Canada's economy shrank by 0.2% in May, boosting recession fears

The total value of Canada's economy declined by 0.2 per cent in May, the fifth consecutive monthly slide, according to Statistics Canada.

5th consecutive monthly contraction in gross domestic product

Ellen Mauro on Canada’s troubled economy and the threat of recession during an election campaign 2:02

The total value of Canada's economy declined by 0.2 per cent in May, the fifth consecutive monthly slide, according to Statistics Canada.

The service sector shrank by 0.1 per cent in May, while goods-producing industries contracted by 0.6 per cent.

The manufacturing, mining, quarrying, oil and gas and utilities sectors were all down. On the opposite end, the construction and agriculture and forestry sectors expanded.

The drop was worse than the flat showing that a consensus of economists polled by Bloomberg had been expecting.

The contraction also means that if data for June shows another drop, Canada's economy will have met the bar of what many economists call a recession — two quarters, or six straight months, of negative growth. Some economists say we are already in a recession, even though the data to confirm this has yet to come out. Others argue that a recession requires more than just a simple six-month decline.

Either way, "the Canadian economy isn't out of the woods just yet," CIBC economic Nick Exarhos said, adding there are now signs that the slowdown in the economy is extending beyond the oil patch as manufacturing actually declined by more than the oil and gas sector did.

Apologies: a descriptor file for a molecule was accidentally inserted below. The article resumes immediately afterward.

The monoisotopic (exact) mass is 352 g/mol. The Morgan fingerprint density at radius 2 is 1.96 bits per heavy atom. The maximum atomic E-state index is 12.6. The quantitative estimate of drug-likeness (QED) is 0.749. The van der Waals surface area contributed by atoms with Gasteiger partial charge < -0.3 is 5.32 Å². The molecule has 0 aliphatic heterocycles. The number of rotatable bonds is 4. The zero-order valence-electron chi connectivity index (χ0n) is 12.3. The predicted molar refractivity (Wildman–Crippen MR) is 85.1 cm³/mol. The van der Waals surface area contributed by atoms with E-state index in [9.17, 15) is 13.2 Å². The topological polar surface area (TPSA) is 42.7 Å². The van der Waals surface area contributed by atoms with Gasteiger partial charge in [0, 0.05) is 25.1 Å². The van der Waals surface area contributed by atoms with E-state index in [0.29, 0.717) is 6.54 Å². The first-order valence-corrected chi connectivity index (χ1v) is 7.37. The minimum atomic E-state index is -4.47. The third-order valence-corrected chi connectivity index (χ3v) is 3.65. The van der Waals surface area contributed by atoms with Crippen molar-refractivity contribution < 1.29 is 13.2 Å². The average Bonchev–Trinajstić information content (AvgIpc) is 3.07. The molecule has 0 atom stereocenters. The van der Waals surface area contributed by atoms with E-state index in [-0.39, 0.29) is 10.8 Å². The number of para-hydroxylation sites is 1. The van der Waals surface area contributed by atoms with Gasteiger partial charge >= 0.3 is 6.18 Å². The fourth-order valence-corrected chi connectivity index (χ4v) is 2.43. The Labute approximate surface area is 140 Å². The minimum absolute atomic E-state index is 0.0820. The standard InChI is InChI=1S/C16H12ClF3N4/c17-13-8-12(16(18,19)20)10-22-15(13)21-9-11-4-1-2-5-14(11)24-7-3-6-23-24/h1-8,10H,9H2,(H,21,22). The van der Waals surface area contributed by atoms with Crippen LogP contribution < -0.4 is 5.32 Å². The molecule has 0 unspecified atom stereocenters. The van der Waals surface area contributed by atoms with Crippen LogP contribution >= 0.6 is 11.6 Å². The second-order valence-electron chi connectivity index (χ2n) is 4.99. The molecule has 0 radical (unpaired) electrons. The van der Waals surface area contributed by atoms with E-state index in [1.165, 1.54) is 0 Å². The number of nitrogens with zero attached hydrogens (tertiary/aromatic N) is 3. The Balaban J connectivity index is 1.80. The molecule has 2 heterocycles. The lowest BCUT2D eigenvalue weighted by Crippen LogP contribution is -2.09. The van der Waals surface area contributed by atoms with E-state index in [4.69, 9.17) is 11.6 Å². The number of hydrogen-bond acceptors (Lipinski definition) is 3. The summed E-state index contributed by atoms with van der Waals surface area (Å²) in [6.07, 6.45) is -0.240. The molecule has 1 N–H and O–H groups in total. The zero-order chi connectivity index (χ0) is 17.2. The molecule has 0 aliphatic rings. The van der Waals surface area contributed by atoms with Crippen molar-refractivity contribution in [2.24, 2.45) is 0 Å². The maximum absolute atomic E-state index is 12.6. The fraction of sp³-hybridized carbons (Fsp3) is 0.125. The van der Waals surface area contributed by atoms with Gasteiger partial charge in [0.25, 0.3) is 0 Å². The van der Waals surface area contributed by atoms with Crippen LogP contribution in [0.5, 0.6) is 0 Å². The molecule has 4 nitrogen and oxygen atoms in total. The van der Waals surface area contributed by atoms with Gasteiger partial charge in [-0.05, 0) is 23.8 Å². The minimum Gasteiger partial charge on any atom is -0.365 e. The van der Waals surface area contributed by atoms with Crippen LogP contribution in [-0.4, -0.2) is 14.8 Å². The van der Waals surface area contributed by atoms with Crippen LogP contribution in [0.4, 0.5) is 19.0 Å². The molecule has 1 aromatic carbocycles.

"Canadian manufacturing output is on a clear down trend, and is now at levels that were last seen over a year ago."

Even if June surprises with enough of an expansion to drag the quarterly figure into positive territory, the five-month slump from January to May is already the longest contraction since 2009.

The Bank of Canada's latest forecast assumed a 0.5 per cent contraction for the second quarter as a whole. And the federal budget, tabled as recently as April, was forecasting an economic performance for the year that's well above what Statistics Canada data suggests is happening.

"There is no sugar-coating this one — it's a sour result," BMO's Doug Porter said. "More important is whether the economy can begin to recover in the second half of the year."

Political impact

The weak economic showing has also cast doubt on the federal government's promise to balance the books as it heads into an election.

But Prime Minister Stephen Harper said last week that his government was "well ahead" of its own forecast for a balanced budget despite the economic struggles.

The loonie slipped about a fifth of a cent to 76.66 cents US after the GDP data came out.

With files from The Canadian Press

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